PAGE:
OJOG  Vol.7 No.12 , November 2017
Maternal Plasma Lipid Profile in Women Screened for Gestational Diabetes Mellitus (GDM)
Objective: This is to determine the plasma lipid profile status of patients diagnosed with gestational diabetes mellitus. Methodology: Seventy-nine pregnant women between gestational age of 24 and 28 weeks out of which 23 and 16 were diagnosed of having GDM using IADAPSG and WHO guidelines respectively were recruited into the study. Plasma lipid profile was determined among the study groups using standard laboratory techniques. Results: Higher numbers of women were diagnosed with GDM using IASDAPG criteria than when WHO criteria were used. Plasma lipid profile showed no significant difference between women with GDM and Non-GDM irrespective of guidelines used in the diagnosis of GDM. Conclusion: Pregnancy and Gestational Diabetes Mellitus may have influence on lipid metabolism but not likely in the second trimester of pregnancy as observed in our study.

1. Introduction

Complex changes occur in lipid metabolism during pregnancy [1] [2] . Normal pregnancy is characterized by progressive physiological increase in serum total cholesterol, high and low density lipoprotein cholesterol as well as triglycerides [3] [4] . These changes in lipid profile are also seen in patients with Diabetes Mellitus [4] . The anabolic phase of early pregnancy encourages lipogenesis and fat storage in preparation for rapid growth in late pregnancy [5] . Increased lipid synthesis has been suggested as the reason for the maternal hyperlipidaemia [6] .

The metabolic changes that occur in pregnancy are not only limited to lipid metabolism, but also involve carbohydrate metabolism. Gestational Diabetes Mellitus (GDM) is an accentuation of these metabolic changes. Gestational Diabetes Mellitus is defined as carbohydrate intolerance of variable severity with onset or first diagnosis in the index pregnancy [7] . The focus of previous research has been on the carbohydrate metabolism, but it is also associated with alteration in lipids and lipoprotein metabolism [8] .

Toescu et al. reported elevated serum triglycerides and LDL-C in patients with Gestational Diabetes Mellitus [9] [10] . This is also related to the finding of Emet and colleagues who found changes in lipid profile in patients who were positive for the 50 g glucose challenge test, with the most significant change in the serum triglyceride level [11] . In contrast to the reported hyperlipidemia, Koukkou et al. observed lower LDL-cholesterol and total serum cholesterol in pregnancies complicated by GDM, but also reported higher serum triglycerides in these women [12] .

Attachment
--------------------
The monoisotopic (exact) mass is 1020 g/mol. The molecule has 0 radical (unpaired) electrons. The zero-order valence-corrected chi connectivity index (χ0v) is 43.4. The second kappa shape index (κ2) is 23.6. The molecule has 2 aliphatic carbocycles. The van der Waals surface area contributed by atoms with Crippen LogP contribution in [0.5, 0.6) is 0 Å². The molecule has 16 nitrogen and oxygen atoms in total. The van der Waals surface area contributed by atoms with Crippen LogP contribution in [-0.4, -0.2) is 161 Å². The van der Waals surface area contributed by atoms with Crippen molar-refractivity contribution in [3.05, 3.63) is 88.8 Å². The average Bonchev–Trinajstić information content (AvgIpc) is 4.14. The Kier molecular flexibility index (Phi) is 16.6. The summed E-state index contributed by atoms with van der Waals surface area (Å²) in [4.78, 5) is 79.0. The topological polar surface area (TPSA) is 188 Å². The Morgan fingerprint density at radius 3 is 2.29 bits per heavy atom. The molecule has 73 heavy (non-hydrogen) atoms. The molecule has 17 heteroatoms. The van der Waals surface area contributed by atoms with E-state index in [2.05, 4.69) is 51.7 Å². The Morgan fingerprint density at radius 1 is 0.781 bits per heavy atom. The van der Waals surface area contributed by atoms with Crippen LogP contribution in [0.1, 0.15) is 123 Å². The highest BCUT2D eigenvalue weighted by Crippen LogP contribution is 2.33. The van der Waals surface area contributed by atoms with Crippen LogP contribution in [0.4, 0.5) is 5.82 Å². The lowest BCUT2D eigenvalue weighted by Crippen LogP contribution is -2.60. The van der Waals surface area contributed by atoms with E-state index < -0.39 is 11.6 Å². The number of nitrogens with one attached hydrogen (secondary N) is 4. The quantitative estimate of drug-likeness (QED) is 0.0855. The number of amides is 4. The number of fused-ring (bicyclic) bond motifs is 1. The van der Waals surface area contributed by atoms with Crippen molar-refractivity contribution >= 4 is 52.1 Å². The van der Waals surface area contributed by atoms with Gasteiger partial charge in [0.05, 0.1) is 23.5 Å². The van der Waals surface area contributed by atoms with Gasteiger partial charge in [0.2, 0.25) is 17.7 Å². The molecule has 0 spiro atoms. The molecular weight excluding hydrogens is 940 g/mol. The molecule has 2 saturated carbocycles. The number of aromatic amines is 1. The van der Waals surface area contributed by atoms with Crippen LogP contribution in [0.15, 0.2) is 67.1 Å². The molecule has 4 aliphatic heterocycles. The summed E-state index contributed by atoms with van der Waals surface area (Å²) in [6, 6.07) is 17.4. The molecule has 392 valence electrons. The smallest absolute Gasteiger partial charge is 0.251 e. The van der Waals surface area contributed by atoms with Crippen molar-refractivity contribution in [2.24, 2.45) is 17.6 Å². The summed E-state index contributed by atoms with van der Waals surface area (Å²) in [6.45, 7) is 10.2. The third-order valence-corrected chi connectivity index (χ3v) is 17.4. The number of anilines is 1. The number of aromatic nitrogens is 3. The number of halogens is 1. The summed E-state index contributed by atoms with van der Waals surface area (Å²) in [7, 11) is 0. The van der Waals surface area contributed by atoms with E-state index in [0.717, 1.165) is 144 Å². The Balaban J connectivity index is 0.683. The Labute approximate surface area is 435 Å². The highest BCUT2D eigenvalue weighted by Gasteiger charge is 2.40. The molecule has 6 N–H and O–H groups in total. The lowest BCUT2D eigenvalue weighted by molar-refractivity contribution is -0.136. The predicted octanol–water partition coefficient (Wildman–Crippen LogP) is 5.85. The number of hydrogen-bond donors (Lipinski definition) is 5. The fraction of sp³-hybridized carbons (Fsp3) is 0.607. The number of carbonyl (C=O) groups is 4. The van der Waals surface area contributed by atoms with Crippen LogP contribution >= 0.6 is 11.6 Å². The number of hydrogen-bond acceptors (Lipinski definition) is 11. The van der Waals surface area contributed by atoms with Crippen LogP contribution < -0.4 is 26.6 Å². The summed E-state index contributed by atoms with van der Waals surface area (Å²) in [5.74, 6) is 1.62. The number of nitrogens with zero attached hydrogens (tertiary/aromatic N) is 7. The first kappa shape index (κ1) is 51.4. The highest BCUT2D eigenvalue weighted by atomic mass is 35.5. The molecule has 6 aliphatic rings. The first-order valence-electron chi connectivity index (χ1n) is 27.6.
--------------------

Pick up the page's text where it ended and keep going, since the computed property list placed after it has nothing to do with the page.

There are only few studies which have compared the changes in lipid metabolism among women with relatively uncomplicated pregnancies with women who are assessed to have GDM using OGTT results. There have been none from Nigeria. Hence it is void in knowledge. This study was carried out to fill this void in knowledge by examining the plasma lipid profile in women with abnormal OGTT results based on the measurement of HDL-C, LDL-C, T-C and Tg and comparing with the lipid profile of women with relatively uncomplicated pregnancy.

2. Methodology

2.1. Study Site, Subjects and Sample Collection

Study site was Antenatal and Special Investigation Clinics of Ekiti State University Teaching Hospital, Ado-Ekiti. Seventy-nine pregnant women between gestational age of 24 and 28 weeks out of whom 23 and 16 were diagnosed of having GDM using IADAPSG and WHO guidelines respectively were recruited for the study. They were referred from Antenatal Clinic to Chemical Pathology Special Investigation Clinic for Oral Glucose Tolerant Test (OGTT). The study period was between December, 2013 and November. 2014. None of the recruited subjects had previous history of Glucose Intolerance; and at the time of the recruitment were all free of symptoms and signs of Diabetes Mellitus. Each subject was counselled appropriately in preparing them for Oral Glucose Tolerance Test. Subjects were on their normal diet three days prior to the test and 10 - 14 hrs overnight fast was maintained. Subjects on their arrival at the clinic for OGTT, their demographic characteristics were taken using self administered questioner. Blood pressure, height, and weight were measured as well as body mass index was calculated using formula weight (kg)/Height2 (m). Subjects were allowed to sit comfortably for about 15 minutes. About 7.5 mls of venous blood was drawn from antecubital foss a using aseptic procedure of phlebotomy and 2.5 mls and 5 mls were subsequently dispensed into fluoride oxalate and lithium heparin specimen bottles respectively. Subjects were then loaded with measured 75 g of anhydrous glucose dissolved in water of volume comfortable for each subject to drink within 5 minutes. Subsequently, about 3 mls of venous blood was taken into fluoride oxalate bottle from each subject at 1 and 2 hrs post glucose load.